Chrysler Has a Lot Riding on Redesigned Pickup Truck


Chrysler Group, beset by red ink and low morale, today takes the wraps off a completely redesigned Dodge Ram pickup truck that it hopes will be a key to its recovery.

Only a couple of years ago, the U.S. unit of DaimlerChrysler was the most profitable per-vehicle auto maker in the country, if not the world. But now Chrysler is sorely in need of hit products to boost earnings and market share, not to mention its image and morale after numerous management shake-ups and massive job cuts since its acquisition by Daimler-Benz in 1998.

Chrysler executives think they’ve got a hit in the new Ram pickup being unveiled at the Chicago Auto Show.


“It’s obviously very important to Chrysler,” said Frank Klegon, Chrysler’s vice president for truck platform engineering. “We’re currently dedicating four assembly plants to it, so it’s a significant vehicle for Chrysler.”

It’s high time that Chrysler redesigned the Ram, said David Healy, auto industry analyst for Burnham Securities. “It hasn’t been restyled in so long that it’s a drag on their performance. It used to be a leading-edge pickup, but it’s probably worst-in-class now.”

The full-size pickup truck is a crucial sector of the U.S. auto industry. Producing fat profits, it has long been a monopoly of the American Big Three auto makers. Ford Motor Co.’s F-series pickup has been the country’s best-selling vehicle--car or truck--for years, and Chevy’s Silverado pickup is No. 2.

But Ram sales last year were down 11.2% from 1999 as the truck became long in the tooth in the wake of new models from Ford and General Motors Corp.

“For us to capture market share, we need a new product,” Klegon said. “As the competitive and regulatory environments change, it makes sense for us to invest.” Chrysler has put $2.4 billion into the new Ram program, he said.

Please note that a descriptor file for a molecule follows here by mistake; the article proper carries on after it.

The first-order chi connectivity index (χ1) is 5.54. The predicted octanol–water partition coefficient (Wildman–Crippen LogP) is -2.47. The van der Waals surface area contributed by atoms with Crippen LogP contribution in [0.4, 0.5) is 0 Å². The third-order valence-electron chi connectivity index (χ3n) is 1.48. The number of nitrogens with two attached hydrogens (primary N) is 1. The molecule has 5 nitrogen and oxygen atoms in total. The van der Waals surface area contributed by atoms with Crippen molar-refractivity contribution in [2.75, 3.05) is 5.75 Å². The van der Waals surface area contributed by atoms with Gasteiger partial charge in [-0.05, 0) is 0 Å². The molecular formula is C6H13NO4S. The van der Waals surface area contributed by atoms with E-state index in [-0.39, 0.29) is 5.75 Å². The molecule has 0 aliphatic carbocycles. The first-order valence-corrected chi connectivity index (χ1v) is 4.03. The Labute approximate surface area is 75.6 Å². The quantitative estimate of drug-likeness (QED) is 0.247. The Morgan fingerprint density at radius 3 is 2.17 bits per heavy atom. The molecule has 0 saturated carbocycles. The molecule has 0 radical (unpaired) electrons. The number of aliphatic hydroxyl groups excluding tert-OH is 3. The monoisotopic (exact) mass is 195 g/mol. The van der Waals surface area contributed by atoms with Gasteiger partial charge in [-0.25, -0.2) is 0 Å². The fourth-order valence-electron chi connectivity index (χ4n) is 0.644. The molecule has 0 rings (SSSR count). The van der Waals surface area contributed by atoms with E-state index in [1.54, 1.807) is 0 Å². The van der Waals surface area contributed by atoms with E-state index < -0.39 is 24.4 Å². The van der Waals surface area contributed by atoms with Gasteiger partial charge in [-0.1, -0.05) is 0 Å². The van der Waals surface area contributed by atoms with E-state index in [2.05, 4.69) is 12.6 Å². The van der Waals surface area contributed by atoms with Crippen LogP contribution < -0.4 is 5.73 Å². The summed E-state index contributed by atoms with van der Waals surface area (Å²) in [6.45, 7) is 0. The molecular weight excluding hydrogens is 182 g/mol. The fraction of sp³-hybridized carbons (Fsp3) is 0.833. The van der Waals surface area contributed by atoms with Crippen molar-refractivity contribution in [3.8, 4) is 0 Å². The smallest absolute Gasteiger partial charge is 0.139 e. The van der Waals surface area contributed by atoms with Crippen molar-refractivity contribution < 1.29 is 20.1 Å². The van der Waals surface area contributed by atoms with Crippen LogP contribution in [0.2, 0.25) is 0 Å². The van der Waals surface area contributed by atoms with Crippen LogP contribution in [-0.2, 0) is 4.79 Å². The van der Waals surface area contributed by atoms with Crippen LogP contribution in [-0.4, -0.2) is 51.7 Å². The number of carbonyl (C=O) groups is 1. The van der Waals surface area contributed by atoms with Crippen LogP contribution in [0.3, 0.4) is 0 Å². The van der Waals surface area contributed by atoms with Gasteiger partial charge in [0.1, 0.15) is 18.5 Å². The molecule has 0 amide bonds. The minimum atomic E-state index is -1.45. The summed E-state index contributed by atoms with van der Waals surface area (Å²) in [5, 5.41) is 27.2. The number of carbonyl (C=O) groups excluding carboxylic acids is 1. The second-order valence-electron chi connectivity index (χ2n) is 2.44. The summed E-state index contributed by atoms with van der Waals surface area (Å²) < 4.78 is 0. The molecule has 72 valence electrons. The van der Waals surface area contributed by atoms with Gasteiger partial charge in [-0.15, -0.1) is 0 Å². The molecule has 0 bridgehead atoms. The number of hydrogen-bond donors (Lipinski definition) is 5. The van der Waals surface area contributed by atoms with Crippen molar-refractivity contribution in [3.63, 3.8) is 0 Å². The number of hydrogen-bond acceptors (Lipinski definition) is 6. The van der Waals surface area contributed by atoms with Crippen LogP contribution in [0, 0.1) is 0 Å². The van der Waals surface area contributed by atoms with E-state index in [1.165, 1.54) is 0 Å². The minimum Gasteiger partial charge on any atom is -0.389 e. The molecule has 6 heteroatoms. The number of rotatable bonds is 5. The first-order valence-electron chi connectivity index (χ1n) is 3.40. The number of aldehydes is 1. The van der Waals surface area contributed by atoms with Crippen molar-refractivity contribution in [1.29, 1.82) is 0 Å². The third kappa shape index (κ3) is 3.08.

Chrysler also introduced last month the Jeep Liberty, an upscale replacement for the Jeep Cherokee that company executives and Wall Street investors hope will, along with the Ram, help pull the Chrysler Group out of its deep losses.


The current Ram was introduced in 1993, replacing the bland, boxy Ram D Model pickup that was 22 years old.

“We needed a whole new truck, and a whole new idea about what a full-size pickup should be, in order to grow beyond 6% of the market,” Mark Heber of Dodge truck marketing says of the current design. “We added things that truck buyers never knew they needed, like a cool exterior design that would polarize the market.”

Indeed, critics scoffed and said the Ram’s controversial, snarling look would fall flat.

But the rugged look caught on, and Dodge--now one of the brands in DaimlerChrysler’s Chrysler Group along with Chrysler and Jeep--was able to boost its full-size pickup truck sales from 95,000 in 1994, or 6.9% of the market, to more than 380,000 last year, or 17.4% of the big pickup market, amounting to some $7 billion to $8 billion in revenue. The Ram was the seventh-best-selling vehicle in America last year.

Chrysler overall, however, is in an alarming slump. It lost $512 million in the third quarter and an estimated $1.2 billion in last year’s final quarter. Last week it announced it will eliminate nearly 26,000 jobs, close six factories and reduce production at seven more.